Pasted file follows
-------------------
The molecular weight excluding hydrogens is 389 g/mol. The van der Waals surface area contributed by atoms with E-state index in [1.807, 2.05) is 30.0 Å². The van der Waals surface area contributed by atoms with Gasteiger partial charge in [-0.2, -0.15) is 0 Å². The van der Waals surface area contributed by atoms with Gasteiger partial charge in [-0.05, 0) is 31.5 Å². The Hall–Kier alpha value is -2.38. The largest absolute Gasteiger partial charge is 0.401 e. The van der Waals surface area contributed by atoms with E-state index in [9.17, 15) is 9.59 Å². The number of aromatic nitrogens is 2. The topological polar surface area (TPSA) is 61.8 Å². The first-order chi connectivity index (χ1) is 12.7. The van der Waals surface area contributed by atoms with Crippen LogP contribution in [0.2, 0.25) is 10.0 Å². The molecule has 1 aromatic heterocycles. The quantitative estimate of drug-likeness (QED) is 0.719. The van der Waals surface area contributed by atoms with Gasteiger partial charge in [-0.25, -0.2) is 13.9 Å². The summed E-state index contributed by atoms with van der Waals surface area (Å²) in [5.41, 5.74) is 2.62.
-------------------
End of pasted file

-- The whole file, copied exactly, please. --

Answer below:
The molecular weight excluding hydrogens is 389 g/mol. The van der Waals surface area contributed by atoms with E-state index in [1.807, 2.05) is 30.0 Å². The van der Waals surface area contributed by atoms with Gasteiger partial charge in [-0.2, -0.15) is 0 Å². The van der Waals surface area contributed by atoms with Gasteiger partial charge in [-0.05, 0) is 31.5 Å². The Hall–Kier alpha value is -2.38. The largest absolute Gasteiger partial charge is 0.401 e. The van der Waals surface area contributed by atoms with E-state index in [9.17, 15) is 9.59 Å². The number of aromatic nitrogens is 2. The topological polar surface area (TPSA) is 61.8 Å². The first-order chi connectivity index (χ1) is 12.7. The van der Waals surface area contributed by atoms with Crippen LogP contribution in [0.2, 0.25) is 10.0 Å². The molecule has 1 aromatic heterocycles. The quantitative estimate of drug-likeness (QED) is 0.719. The van der Waals surface area contributed by atoms with Gasteiger partial charge in [-0.25, -0.2) is 13.9 Å². The summed E-state index contributed by atoms with van der Waals surface area (Å²) in [5.41, 5.74) is 2.62.